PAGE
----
For people who have hearing loss, the phrase “music to my ears” could have a whole new meaning.
Exposing children to music can have a worthwhile impact on hearing as is illustrated by a joint study conducted by the University College London and the University of Helsinki.
Measuring Speech-in-Noise Performance
Researchers observed 43 young kids in a 14 to 16 month study where they assessed speech-in-noise performance. Of those observed, 21 children had cochlear implants, while the other 22 had normal hearing ability. The researchers recognized that children with implants had a hard time understanding speech so they created control and test sets which assigned participants to singing and non-singing groups.
The study showed a remarkable improvement in awareness and speech-in-noise performance for children in the singing group versus their counterparts in the non-singing group.
Music Trains The Ear
This study is just the most recent in a long line of research endeavors that demonstrate the advantages of musical training to enhance cognitive ability and speech processing. A study from the Montréal Neurological Institute corroborated these findings and suggested that musical training can improve speech perception in loud environments.
Identifying speech syllables through a variety of background noises was the objective of this study which examined 15 musicians and 15 non-musicians.
The ages of the participants in the research by Drs. Yi and Roberts, unlike the Helsinki/London study, averaged 22 years old. These participants had normal hearing but there was a significant difference in results between the non-musicians and musicians.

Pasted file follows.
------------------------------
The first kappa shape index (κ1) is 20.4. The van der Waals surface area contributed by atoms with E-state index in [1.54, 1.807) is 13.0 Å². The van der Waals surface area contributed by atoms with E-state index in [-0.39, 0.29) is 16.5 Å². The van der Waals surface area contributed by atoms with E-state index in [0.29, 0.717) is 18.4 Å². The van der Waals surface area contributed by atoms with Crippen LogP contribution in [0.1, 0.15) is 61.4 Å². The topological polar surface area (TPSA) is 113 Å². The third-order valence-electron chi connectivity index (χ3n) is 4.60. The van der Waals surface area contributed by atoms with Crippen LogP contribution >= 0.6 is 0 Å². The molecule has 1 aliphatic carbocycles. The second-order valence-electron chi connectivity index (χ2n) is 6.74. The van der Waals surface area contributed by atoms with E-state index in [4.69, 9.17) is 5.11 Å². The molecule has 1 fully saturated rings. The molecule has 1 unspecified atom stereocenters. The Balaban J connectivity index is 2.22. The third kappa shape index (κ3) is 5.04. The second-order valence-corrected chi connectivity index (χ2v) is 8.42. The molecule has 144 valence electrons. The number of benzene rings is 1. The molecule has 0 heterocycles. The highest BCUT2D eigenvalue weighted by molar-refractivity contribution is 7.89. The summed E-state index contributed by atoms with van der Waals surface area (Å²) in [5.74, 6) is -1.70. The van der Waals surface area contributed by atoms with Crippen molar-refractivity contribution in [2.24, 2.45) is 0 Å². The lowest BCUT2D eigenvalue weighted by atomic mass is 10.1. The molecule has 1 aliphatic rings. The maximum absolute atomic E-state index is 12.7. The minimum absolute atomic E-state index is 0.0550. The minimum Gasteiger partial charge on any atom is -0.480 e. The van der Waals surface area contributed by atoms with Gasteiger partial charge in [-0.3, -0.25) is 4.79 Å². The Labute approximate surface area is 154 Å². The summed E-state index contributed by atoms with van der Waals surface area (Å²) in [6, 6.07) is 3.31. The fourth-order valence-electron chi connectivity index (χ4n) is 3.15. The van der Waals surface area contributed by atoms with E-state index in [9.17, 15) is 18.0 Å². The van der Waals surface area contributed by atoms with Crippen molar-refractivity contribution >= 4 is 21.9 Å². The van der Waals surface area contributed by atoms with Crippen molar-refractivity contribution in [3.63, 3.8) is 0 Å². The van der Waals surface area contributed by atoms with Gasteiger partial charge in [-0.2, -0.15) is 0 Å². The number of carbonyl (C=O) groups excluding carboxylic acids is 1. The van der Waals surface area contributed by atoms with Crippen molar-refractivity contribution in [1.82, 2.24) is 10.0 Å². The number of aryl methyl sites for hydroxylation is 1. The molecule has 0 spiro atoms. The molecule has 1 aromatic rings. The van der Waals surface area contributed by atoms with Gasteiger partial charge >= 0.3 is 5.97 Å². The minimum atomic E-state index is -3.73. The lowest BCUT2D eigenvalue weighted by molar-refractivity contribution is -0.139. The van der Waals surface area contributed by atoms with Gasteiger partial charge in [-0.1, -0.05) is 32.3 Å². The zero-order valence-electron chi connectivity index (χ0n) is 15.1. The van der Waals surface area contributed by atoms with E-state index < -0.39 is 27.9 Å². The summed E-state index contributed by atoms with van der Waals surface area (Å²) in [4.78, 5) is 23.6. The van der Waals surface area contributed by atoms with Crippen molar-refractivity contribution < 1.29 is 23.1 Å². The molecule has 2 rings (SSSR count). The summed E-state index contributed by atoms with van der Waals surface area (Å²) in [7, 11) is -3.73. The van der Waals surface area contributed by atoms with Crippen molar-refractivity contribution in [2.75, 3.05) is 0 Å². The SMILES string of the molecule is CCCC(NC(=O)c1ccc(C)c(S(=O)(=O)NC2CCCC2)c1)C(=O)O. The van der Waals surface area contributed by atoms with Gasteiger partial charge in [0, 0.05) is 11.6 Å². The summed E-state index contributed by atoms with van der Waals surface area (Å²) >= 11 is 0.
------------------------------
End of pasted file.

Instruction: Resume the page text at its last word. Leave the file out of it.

Musicians Outperform Non-Musicians
When the noise was missing, both groups had similar results, but when any amount of background noise was added, the musicians substantially outperformed the non-musicians. It’s likely that the ability to perform well on these tests was due to enhancements to the left interior frontal and right auditory parts located within the brains of the musicians.
But the advantages of musical training found from Drs. Yi and Robert’s research don’t simply end there. The auditory motor network is refined and united to the auditory system and speech motor system by this musical training according to this study.
These adult musicians in this study had all been trained when they were younger and had at least a decade of training. Musical training has a powerful impact and this once again supports that fact.
Beethoven’s Battle With Hearing Loss
Hearing loss has been an issue for some of the world’s most renowned composers and musicians. Most notably, Ludwig van Beethoven who started to lose his hearing in his 20’s.
The early groundwork of Beethoven’s training, though extreme, was likely the conduit for prolonging his musical career. In fact, Beethoven actually spent the last decade of his life almost totally deaf. Amazingly, it was during the last 15 years of his life that Beethoven wrote some of his most renowned pieces.